The regional cuisine of Lombardy is heavily based upon ingredients like maize, rice, beef, pork, butter, and lard. Despite being a form of Italian cuisine, Lombard food, like other cuisine of Northern Italy, tends to have little in common with Central or Southern Italian dishes, in many cases lacking the presence of tomato and olive oil, being more meat-based and buttery. In many aspects, Lombard cuisine has much in common with that of Austria and central Europe in general with dishes such as Milanese scallop, Spätzle and Spezzatino also known as Gulasch.
Similarly to Italian cuisine, Lombard cuisine has much variety and every city and part of the region offers its own specialities. A characteristic Lombard dish is risotto, most famously risotto alla milanese (which contains saffron), with rice-based food being highly common throughout the region. Similarly to risotto, maize-based dishes such as polenta are also common parts of the regional cuisine. Famous Lombard dishes include cotoletta, cassoeula and ossobuco. The region also offers several delicacies and desserts, amongst which noted ones such as mostarda and panettone. Regional cheeses include Robiola, Crescenza, Taleggio, Gorgonzola and Grana Padano (the plains of central and southern Lombardy allow intensive cattle-raising). The various Lombard provinces have their own specialties.
The capital of Lombardy is also home to many culinary specialties. One of the best known is risotto alla milanese, flavoured with saffron and typically served with many typical Milanese main courses, such as ossobuco alla milanese (cross-cut veal shanks braised with vegetables, white wine and broth) and cotoletta alla milanese (a fried cutlet similar to Wiener schnitzel, but cooked "bone-in"). Other Milanese specialities include cassoeula (a typical winter dish prepared with cabbage and pork), Rustin Negaa (a roast using veal covered with white wine or "drowned" in wine) and the famous panettone Christmas cake (sweet bread with candied orange, citron, and lemon zest, as well as raisins, which are added dry and not soaked).
Typical dishes of Brescia include: "riso alla pitocca", "brofadei", "gnocarei e mariconde" (a soup), casoncelli, "polenta pasticciata", "polenta e uccelli", "frittata di rane", "anguilla ai ferri", "oca ai ferri", "spiedo alla bresciana" and "verzata".
The cuisine in Como is heavily influenced by its lake. Typical are dishes of fish, like the "missultin", agoni salted and sun-dried, or whitefish and pikefish. There is even a special polenta, called "toch", made with equal parts of corn flour, butter and cheese, a very difficult and rich (in every sense) dish. Some villages and valleys around the lake, such as Oliveto Lario, are one of the few parts of northern Italy where olive trees were historically grown, called for this "zoca de l'oil" (valley of the oil). In Canzo, Nocciolini, made with hazelnut flour, and the liqueur Vespetrò are typical.
Mantuan cuisine is noted for dishes of medieval origin and for sweet and sour flavors. Tortelli di zucca (ravioli with pumpkin filling) accompanied by melted butter and followed by turkey stuffed with chicken or other stewed meats  are one of the best known dishes from this area.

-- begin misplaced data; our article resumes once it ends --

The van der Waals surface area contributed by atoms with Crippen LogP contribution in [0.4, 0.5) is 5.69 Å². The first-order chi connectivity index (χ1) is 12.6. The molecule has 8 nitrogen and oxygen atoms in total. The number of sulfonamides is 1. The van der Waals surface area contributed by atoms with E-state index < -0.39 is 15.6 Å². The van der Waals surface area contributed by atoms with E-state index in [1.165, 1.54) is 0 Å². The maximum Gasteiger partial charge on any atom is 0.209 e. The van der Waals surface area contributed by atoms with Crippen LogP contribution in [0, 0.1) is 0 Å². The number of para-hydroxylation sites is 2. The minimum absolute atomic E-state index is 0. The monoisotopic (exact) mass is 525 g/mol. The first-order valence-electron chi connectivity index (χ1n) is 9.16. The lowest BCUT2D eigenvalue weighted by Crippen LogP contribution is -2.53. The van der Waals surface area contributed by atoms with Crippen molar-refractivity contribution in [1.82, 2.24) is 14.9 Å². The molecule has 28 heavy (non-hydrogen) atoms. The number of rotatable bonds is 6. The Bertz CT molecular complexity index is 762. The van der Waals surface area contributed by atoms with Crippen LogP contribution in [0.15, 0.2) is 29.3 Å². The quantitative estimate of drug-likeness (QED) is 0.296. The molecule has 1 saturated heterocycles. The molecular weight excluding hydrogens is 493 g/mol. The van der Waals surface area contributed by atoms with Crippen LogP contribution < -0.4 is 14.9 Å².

Pavia province is divided in a hilly area, the Oltrepo Pavese, which is one of the main winemaking areas of Lombardy, and a plains area to the north, Lomellina, where rice is grown. Not surprisingly, local specialties are rice dishes, such as "Risotto alla Certosina" and "Ris e Ran" (a risotto with frog meat) from Pavia and "Risotto coi Peperoni" and "Ris in Cagnon" (rice with ragu' meat sauce) from the town of Voghera. Traditional wines from Oltrepo Pavese are Bonarda, Barbera and Pinot Noir. Many of the local wines have curious names, like Buttafuoco (spitfire), Sangue di Giuda (the blood of Judas) and Barbacarlo (the beard of Charles; probably one of the rarest wines on earth with a production of only 10,000 bottles a year). White wines are made from the grape varieties of Malvasia, Moscato and Cortese. Oltrepo is becoming well known for its sparkling wines, in particular "Spumante" and "Cruase". Voghera produces Agnolotti containing a beef filling which are known as "Agnolotti di stufato di Voghera" and are typically served "asciutti" (dry and not in a soup form) and dressed with a meat sauce (ragu'). Zuppa alla Pavese was supposedly invented on the spot to feed the captive king Francis I of France after his defeat at the Battle of Pavia on February 24, 1525. "Torta del Paradiso" is a cake from Pavia, which is also noted for the "Colomba Pasquale" a cake in the shape of a dove which is traditionally eaten at Easter. Voghera is noted for "Mostarda di Voghera", a pickled fruit accompaniment for boiled meats, and the "Zuppa di Voghera" a torte with coffee and cream and the "Stracchino di Voghera" a variety of gelato. "Bollito misto con Salsa Verde" is a specialty shared with Piedmontese and Emilian cuisines. In the Oltrepo Pavese a variety of hard doughnuts called "Brasade'", which originated in the tiny village of Staghiglione, is extremely popular for breakfast. A very simple pancake, known as "Schita" is eaten by children as a snack. The village of Varzi in the Oltrepo Pavese is renowned for its Salame, while the tiny village of Pometo is locally famous for its superb bread.
Valtellina's specialties are Bresaola (air-dried salted beef) and Pizzoccheri (a flat ribbon pasta, made with 80% buckwheat flour and 20% wheat flour cooked along with greens, cubed potatoes and layered with pieces of Valtellina Casera cheese). Sfursat is a local wine which has attained DOCG status.
- Alessandro Molinari Pradelli, La Cucina Lombarda in 630 ricette tradizionali, Newton & Compton Editori, ISBN 88-8289-899-7
- Lombardy & the Italian Lakes, 6th, Dana Facaros, Michael Pauls,  New Holland Publishers, 2006, p.35
- Piras, 87.